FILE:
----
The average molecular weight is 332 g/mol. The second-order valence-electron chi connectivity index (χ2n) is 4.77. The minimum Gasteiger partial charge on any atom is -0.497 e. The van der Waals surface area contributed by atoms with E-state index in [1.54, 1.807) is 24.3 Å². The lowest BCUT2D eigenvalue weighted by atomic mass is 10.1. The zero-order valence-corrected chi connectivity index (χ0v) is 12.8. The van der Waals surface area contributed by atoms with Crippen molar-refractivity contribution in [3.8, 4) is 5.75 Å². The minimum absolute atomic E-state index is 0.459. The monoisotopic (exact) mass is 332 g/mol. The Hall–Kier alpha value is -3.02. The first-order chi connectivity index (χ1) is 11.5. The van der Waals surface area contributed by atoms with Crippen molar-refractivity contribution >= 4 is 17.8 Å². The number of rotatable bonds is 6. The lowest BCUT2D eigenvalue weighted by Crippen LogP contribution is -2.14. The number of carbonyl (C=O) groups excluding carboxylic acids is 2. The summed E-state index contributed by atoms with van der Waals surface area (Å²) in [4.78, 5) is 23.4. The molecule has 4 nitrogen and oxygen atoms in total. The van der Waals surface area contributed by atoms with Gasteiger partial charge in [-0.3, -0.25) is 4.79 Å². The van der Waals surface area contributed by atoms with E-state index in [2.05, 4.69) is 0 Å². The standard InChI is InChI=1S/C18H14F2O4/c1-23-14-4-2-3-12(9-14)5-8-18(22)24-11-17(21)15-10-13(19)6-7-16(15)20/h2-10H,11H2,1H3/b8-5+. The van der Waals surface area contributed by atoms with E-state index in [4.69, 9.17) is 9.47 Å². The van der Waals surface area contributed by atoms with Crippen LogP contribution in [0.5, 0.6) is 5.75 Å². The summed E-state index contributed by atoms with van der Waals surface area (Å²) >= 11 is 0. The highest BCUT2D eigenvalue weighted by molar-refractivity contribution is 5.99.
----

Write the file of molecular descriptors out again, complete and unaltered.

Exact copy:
The average molecular weight is 332 g/mol. The second-order valence-electron chi connectivity index (χ2n) is 4.77. The minimum Gasteiger partial charge on any atom is -0.497 e. The van der Waals surface area contributed by atoms with E-state index in [1.54, 1.807) is 24.3 Å². The lowest BCUT2D eigenvalue weighted by atomic mass is 10.1. The zero-order valence-corrected chi connectivity index (χ0v) is 12.8. The van der Waals surface area contributed by atoms with Crippen molar-refractivity contribution in [3.8, 4) is 5.75 Å². The minimum absolute atomic E-state index is 0.459. The monoisotopic (exact) mass is 332 g/mol. The Hall–Kier alpha value is -3.02. The first-order chi connectivity index (χ1) is 11.5. The van der Waals surface area contributed by atoms with Crippen molar-refractivity contribution >= 4 is 17.8 Å². The number of rotatable bonds is 6. The lowest BCUT2D eigenvalue weighted by Crippen LogP contribution is -2.14. The number of carbonyl (C=O) groups excluding carboxylic acids is 2. The summed E-state index contributed by atoms with van der Waals surface area (Å²) in [4.78, 5) is 23.4. The molecule has 4 nitrogen and oxygen atoms in total. The van der Waals surface area contributed by atoms with Gasteiger partial charge in [-0.3, -0.25) is 4.79 Å². The van der Waals surface area contributed by atoms with E-state index in [2.05, 4.69) is 0 Å². The standard InChI is InChI=1S/C18H14F2O4/c1-23-14-4-2-3-12(9-14)5-8-18(22)24-11-17(21)15-10-13(19)6-7-16(15)20/h2-10H,11H2,1H3/b8-5+. The van der Waals surface area contributed by atoms with E-state index in [4.69, 9.17) is 9.47 Å². The van der Waals surface area contributed by atoms with Crippen LogP contribution in [0.5, 0.6) is 5.75 Å². The summed E-state index contributed by atoms with van der Waals surface area (Å²) >= 11 is 0. The highest BCUT2D eigenvalue weighted by molar-refractivity contribution is 5.99.